First ALS Patient Enrolled in Phase 2b Study of NeuroSense’s PrimeC

Margarida Maia, PhD avatar

by Margarida Maia, PhD |

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A Phase 2b clinical trial evaluating NeuroSense Therapeutics’ experimental combination therapy PrimeC in people with amyotrophic lateral sclerosis (ALS) has enrolled its first patient.

PARADIGM (NCT05357950) is the company’s next step following the completion of a Phase 2a trial (NCT04165850) wherein the therapy effectively slowed disease progression when taken as an oral capsule three times daily for a year.

The six-month Phase 2b study will test an upgraded formulation of PrimeC versus a placebo in up to 69 adults with ALS. This is an extended-release formulation, meaning the medication is released in a controlled manner over a longer period. It will be available as oral tablets to be taken twice daily (two tablets at a time).

PARADIGM is recruiting participants at a single site in Israel, with additional locations in the U.S. and Italy to open in the future. Full enrollment is expected by year’s end, and top-line data are anticipated between April and June 2023.

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“As PrimeC enters this advanced stage trial, we are hopeful that our enhanced formulation will further improve on the promising results we observed from our combination therapy in our Phase IIa ALS study,” Alon Ben-Noon, CEO of NeuroSense, said in a press release.

PrimeC is a fixed-dose combination of ciprofloxacin and celecoxib, two medications approved by the U.S. Food and Drug Administration for other indications. Ciprofloxacin is an antibiotic used to treat bacterial infections and celecoxib is an anti-inflammatory medication to relieve pain and inflammation.

Used together, they are expected to help slow or prevent ALS progression by targeting three mechanisms thought to contribute to ALS-associated neurodegeneration: brain inflammation, impaired microRNA regulation, and iron accumulation. MicroRNAs are small RNA molecules that control the activity of other genes.

PrimeC received orphan drug designation in the U.S. and Europe for treating ALS; the status is meant to accelerate the therapy’s clinical development and regulatory review.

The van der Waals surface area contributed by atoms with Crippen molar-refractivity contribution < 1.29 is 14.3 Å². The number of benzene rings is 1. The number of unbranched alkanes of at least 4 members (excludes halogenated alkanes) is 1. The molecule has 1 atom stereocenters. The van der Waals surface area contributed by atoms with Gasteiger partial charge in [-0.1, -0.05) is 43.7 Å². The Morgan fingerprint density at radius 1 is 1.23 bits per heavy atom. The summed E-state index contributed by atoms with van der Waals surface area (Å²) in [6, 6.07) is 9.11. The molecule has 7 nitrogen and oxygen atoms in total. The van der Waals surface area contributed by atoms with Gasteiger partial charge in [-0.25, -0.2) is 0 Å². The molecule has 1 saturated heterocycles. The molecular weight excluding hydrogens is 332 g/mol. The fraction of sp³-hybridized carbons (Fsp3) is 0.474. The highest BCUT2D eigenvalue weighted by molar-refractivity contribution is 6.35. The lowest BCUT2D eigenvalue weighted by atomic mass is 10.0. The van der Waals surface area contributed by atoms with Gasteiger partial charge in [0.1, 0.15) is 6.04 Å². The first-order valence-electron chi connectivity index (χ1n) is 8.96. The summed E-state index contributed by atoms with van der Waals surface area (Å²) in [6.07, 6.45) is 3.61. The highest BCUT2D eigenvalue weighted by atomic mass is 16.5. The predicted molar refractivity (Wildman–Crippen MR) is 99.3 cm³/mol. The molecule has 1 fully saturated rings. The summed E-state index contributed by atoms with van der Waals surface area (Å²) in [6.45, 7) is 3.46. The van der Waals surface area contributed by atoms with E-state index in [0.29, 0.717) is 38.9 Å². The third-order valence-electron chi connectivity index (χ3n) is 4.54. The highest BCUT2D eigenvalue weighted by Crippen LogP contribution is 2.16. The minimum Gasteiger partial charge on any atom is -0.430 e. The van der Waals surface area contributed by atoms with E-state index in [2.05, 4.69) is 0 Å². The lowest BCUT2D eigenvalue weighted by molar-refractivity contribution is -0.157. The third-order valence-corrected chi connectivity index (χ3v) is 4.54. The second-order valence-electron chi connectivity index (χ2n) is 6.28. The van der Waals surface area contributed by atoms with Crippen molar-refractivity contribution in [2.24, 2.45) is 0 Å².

In the previous Phase 2a trial involving 15 adults with ALS, one year of treatment with a total daily dose of 909 milligrams of PrimeC was found to be generally safe and well tolerated. It also slowed lung function decline and disability progression, as assessed with the ALS Functional Rating Scale Revised (ALSFRS-R).

The Phase 2b study will evaluate the safety and effectiveness of an optimized dose and improved formulation that’s expected to maximize the synergistic effect between the two medications, or how they work together to increase the effect of one another.

Participants, ages 18 to 75 and diagnosed up to 30 months before screening, will be randomly assigned to receive four daily capsules of either PrimeC (1,496 mg per day) or a placebo for six months. The placebo tablets will match those of PrimeC in size, color, and taste.

During the study, patients will be allowed to continue treatment with the approved ALS therapies riluzole (sold as Rilutek and other brand names) and Radicava (edaravone), as well as with sodium phenylbutyrate and taurursodiol — which are sometimes used off-label to treat ALS and were recently approved in combination under the brand name Albrioza.

In PARADIGM, scientists will look not only at side effects and discontinuation rates and reasons, but also at changes in functional disability (based on ALSFRS-R), lung function, quality of life, survival, and blood levels of ALS biomarkers.

Those completing the six-month period may choose to enter the study’s open-label extension portion, wherein all will receive the therapy for one year.

“In this well-designed, patient-centric study, we are working in collaboration with cutting-edge technology partners on an extensive panel of biomarkers to elucidate PrimeC’s mechanism of action, as we believe this could enable patient stratification and increase likelihood of success in a pivotal [trial],” Ben-Noon said. “Targeting multiple [disease-associated] pathways in ALS, synergistically, is a paradigm shift in ALS therapy.”

NeuroSense also is collaborating with Massachusetts General Hospital to study PrimeC’s effect on relevant targets in the brain by collecting and examining nerve cell-derived exosomes — tiny fatty vesicles filled with molecules that act as messengers to regulate several cellular processes. Findings are expected in the coming months.